Local online stores and marketplaces would benefit from studying the motivation of those who dabble in cross-border ecommerce to offer what consumers are lacking. For example, consumers in Indonesia and Vietnam are stocking up on quality clothing, accessories and footwear. In Singapore, consumers are ordering from abroad because of appealing offers so providing attractive deals on the website might be a good way to catch their attention.

For those looking to expand their customer reach and tap into the Southeast Asia’s population, offering more attractive delivery options might be key. While the level of infrastructure development (or lack of it) varies across Southeast Asian countries, there are number of established players such as DHL Ecommerce and Lazada Express as well as startups like LalaMove and NinjaVan that are looking to address the logistics challenges. Improving the security of the website and offering convenient payment methods would also help transition more people to try ecommerce.

By enhancing the shopping experience and tackling the above mentioned issues, hopefully the myths that surround the online shopping in the region will be dissolved but there is still much to do.

By: Aija Krutaine

Product research is an essential part of the consumer decision making journey. After the initial conception of the idea to buy something, consumers enter the phase of active evaluation gathering information and researching.

Consumer decision journey

Source: The consumer decision journey, McKinsey Quarterly, June 2009

While the ‘research phase’ is driven by consumers as they control where they look for the information, marketers can find ways to influence the process. To do that, however, it is important to know where consumers first find information about products.

Where do Southeast Asians come across new products or offers before making a purchase?

The Consumer Barometer from Google has some answers for that. It’s not a surprise that product discovery in Southeast Asia, similar as elsewhere around the globe, is driven by previous experience and word-of-mouth.

At the same time, pre-purchase research and advertising have influence over consumer decisions.

Source: The Consumer Barometer Survey 2014/15. Countries included: Indonesia, Malaysia, the Philippines, Singapore, Thailand and Vietnam. Base: internet users, n=38384

On average, stores and showrooms are still the most common place where 51% of consumers in Southeast Asia discover new products during product research. Online comes second with 39% of consumers while 4% are contacted through the phone via text or phone call.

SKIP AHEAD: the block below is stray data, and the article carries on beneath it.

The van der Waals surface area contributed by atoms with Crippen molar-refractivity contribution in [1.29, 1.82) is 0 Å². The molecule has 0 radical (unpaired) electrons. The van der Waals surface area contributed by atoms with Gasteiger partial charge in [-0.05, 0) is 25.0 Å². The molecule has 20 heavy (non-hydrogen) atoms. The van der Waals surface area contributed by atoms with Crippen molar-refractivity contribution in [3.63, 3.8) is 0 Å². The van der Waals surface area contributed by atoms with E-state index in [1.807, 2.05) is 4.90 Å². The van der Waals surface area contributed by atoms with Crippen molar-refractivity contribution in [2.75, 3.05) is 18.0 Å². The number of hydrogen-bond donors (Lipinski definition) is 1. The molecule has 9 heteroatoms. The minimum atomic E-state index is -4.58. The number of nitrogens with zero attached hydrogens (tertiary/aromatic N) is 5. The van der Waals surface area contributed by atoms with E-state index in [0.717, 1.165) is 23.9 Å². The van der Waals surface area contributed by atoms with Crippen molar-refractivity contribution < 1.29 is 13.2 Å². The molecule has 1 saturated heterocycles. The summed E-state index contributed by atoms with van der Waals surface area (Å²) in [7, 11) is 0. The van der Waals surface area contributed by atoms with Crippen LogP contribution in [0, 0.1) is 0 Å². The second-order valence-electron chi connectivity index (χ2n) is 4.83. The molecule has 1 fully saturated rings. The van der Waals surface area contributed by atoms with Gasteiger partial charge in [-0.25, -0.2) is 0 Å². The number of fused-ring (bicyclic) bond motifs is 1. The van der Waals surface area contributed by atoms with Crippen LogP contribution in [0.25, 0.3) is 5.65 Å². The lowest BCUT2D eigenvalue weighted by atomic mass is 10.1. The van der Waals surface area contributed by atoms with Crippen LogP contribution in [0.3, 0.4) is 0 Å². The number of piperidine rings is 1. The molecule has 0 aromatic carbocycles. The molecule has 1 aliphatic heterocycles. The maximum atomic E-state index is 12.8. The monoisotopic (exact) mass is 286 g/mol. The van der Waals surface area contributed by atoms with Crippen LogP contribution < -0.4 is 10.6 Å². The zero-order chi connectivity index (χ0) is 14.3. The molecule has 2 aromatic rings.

The behaviors change when we look at each country within Southeast Asia:

Source: The Consumer Barometer Survey 2014/15. Base: internet users, n=6527

Singapore leads the digital product discovery journey as 60% of consumers use the internet to find out about new products or offers. Only 34% of the country’s consumers first source of information comes from a store.

In Malaysia, more consumers are first aware of products during the research phase online than in store.

In the Philippines, Vietnam and Thailand, stores are the first place where consumers begin product discovery but the number of customers that start online is close to the region’s average at 35 to 38%.

In Indonesia, however, the situation is quite different. 76% of consumers discover new products in stores and showrooms, while only 18% come across new finds online.

While in most Southeast Asian countries, the number of consumers being introduced to new products over phone via text messages or phone calls is small, marketers in Thailand have found the mobile phone a good channel to reach customers.

11% of consumers report phone as their first point source for finding new products.

To influence the product discovery journey for Southeast Asians, advertising online and on TV are two of the most effective channels to reach consumers but as expected, the situation differs across countries and verticals.

Source: The Consumer Barometer Survey 2014/15. Average of Indonesia, Malaysia, the Philippines, Singapore, Thailand and Vietnam. Base: internet users, n=5338

In Indonesia, advertising on TV is three times more effective than advertising online as 44% of consumers report learning about a product they purchased on TV compared to 15% learning through online advertising.

But for clothing and footwear, advertising online in Indonesia can reach more consumers than advertising on TV.

In Vietnam, online advertising has helped 43% consumers discover new products they purchased, almost two times more than 24% of consumers who became aware of new products through advertising on TV.


Source: The Consumer Barometer Survey 2014/15. Base: internet users, n=5338

Marketers in Southeast Asia have multiple channels to reach consumers and should keep an open mind when promoting for their respective brands.

A mix of online and TV advertising, running a content rich blog and betting on relevant keywords are as important as training sales staff in store to learn what customers want to recommend new products.

Happy basket building.